"The current problem with PSN is of course a major issue for a small developer like us. PSN is a significant source of our revenues and although you always [consider] the possibility that your games will not be a very big hit and won’t generate that many downloads, PSN shutting down for a few weeks is really like a punch in our face, especially at such circumstances," reveals Grip's Jakub Mikyska. Grip Games has released three Minis thus, far 5-in-1 Arcade Hits, Blimp: The Flying Adventures and, around a month ago, MiniSquadron.

"The biggest problem is actually not the missed revenue, at least not in our case, but the uncertainty of the coming weeks and months is the real problem we are now facing. When this outage is going to end? Will PSN users return and will be buying games again? Is this going to damage the digital distribution business model as a whole? Did this damage PlayStation as a platform? Nobody knows that and only the time will tell.

Small developers have a very limited maneuvering space and we have to be very smart about our next steps and we hope that the overall impact will be small.

We have yet to see what kind of position is Sony going to take towards the small developers. The ones who were just about to launch a title when the outage happened were offered an additional marketing support. But that is not our case as we are now in between our releases.

In the end, it is important to understand that a major crime has been committed and that Sony is just as much the victim as the people, who got their personal data stolen, are.

There is currently a lot at stake for them and we all must be patient for at least a few more days. I am sure that Sony will make everything clear as soon as they are ready and that PSN will be the most secure system on the planet after this incident ;-)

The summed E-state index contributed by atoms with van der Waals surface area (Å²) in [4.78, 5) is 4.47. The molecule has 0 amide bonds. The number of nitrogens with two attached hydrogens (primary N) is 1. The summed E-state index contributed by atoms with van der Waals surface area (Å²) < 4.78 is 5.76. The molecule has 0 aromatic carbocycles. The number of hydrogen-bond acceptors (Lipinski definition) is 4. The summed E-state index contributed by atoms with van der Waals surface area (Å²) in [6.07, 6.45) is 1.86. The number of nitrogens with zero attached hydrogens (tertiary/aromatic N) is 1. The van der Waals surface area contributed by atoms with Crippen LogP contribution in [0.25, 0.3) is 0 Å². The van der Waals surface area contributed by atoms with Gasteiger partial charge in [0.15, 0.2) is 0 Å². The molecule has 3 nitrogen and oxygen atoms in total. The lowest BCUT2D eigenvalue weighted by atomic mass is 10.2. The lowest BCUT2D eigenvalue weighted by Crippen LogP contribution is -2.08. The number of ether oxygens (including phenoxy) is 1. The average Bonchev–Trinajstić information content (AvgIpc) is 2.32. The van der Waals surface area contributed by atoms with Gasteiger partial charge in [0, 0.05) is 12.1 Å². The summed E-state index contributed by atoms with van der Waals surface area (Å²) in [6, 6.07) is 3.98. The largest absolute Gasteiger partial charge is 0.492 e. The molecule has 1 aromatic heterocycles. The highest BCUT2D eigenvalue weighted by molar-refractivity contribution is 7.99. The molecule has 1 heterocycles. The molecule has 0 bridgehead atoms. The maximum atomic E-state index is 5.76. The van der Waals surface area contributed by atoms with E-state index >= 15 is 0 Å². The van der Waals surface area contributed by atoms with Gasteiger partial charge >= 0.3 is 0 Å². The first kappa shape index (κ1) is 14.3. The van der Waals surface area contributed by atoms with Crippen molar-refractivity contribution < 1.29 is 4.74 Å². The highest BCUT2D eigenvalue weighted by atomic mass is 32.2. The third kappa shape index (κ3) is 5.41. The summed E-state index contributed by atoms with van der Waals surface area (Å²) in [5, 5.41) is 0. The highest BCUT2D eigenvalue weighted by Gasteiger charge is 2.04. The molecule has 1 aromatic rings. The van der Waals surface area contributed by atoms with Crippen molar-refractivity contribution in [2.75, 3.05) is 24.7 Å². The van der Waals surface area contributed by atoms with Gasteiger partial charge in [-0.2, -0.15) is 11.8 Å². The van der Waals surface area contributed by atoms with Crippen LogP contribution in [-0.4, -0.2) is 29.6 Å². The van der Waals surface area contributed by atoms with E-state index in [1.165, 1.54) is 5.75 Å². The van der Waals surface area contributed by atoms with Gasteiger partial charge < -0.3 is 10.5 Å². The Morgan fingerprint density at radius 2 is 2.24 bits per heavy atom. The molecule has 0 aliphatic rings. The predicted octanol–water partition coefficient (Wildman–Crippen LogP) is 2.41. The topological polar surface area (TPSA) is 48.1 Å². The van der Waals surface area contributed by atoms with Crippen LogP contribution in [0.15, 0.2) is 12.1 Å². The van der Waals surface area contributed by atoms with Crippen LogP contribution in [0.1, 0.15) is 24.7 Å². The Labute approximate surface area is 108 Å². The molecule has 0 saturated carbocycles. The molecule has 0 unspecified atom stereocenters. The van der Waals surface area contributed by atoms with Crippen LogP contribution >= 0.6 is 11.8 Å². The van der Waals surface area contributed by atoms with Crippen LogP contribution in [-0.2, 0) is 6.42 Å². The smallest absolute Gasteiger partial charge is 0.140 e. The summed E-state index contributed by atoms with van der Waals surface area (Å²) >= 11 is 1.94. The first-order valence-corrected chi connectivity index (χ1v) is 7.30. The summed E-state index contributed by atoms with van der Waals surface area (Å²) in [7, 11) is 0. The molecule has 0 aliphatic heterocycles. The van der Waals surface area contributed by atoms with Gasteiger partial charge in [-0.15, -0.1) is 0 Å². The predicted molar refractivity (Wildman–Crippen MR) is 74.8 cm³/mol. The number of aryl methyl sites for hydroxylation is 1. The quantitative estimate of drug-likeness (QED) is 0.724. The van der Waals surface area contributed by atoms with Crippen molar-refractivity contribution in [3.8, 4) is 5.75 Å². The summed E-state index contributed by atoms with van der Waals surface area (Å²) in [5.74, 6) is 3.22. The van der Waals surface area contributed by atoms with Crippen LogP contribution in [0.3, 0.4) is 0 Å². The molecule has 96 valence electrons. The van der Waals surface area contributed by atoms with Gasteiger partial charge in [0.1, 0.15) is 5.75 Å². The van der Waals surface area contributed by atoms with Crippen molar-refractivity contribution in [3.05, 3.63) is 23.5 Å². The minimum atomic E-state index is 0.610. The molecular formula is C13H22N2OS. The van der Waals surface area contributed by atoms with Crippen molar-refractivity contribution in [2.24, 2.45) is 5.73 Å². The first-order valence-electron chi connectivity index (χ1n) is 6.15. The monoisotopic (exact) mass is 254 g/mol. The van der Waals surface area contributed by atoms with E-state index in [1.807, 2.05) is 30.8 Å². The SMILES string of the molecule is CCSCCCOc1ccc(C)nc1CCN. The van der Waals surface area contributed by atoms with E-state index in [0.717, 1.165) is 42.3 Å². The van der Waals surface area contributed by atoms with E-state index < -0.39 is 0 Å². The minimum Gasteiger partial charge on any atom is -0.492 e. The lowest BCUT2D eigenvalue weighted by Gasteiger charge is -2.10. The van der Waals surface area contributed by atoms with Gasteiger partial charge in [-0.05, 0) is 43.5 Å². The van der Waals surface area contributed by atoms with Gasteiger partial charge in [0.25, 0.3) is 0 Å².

We are not going to turn our back on them whenever they are in trouble and neither should the players."


Kiev-based Beatshapers have been extremely committed to the Minis movement as well, with all seven of their games being released on Sony platforms on various PlayStation Stores around the world. MelodyBloxx, BreakQuest, NormalTanks, Carnivores: Dinosaur Hunter, Jane's Hotel and StarDrone are all available via the PlayStation Store. CEO/Founder Alexey Menshikov brings up a good point: in the absence of absolute wording as to the effects of the PSN intrusion, the Web has been abuzz with theories from editor and gamer alike.

"What is most annoying in this story that is too much loose talks.

Not long time ago we had this Xbox Live outage and Amazon Cloud outage last week.

I've been asked - will i drop PSN or correct the company strategy because of outage: No the outage will not force to drop development of 2 NGP launch titles and another PS3 and minis games which scheduled to release next few month. We also working on iPad game but this is part of our growth strategy, Sony remains our primary partners."

"We are surely affected but not really much to start really worry, its will not lasts forever and i believe Sony will learn the lessons and increase security up to the limits,"
Menshikov responded when we asked our first question about staff/company impact. "We've been asked does affect StarDrone sales - it is but we not rely only on StarDrone, we have 5 minis on PSN store and 3 more to come later this year. I have a friends who used to have release their games on PSN next couple weeks and we just finished work-for-hire mini and publisher about to release: all of them would be delayed and this guys are worry."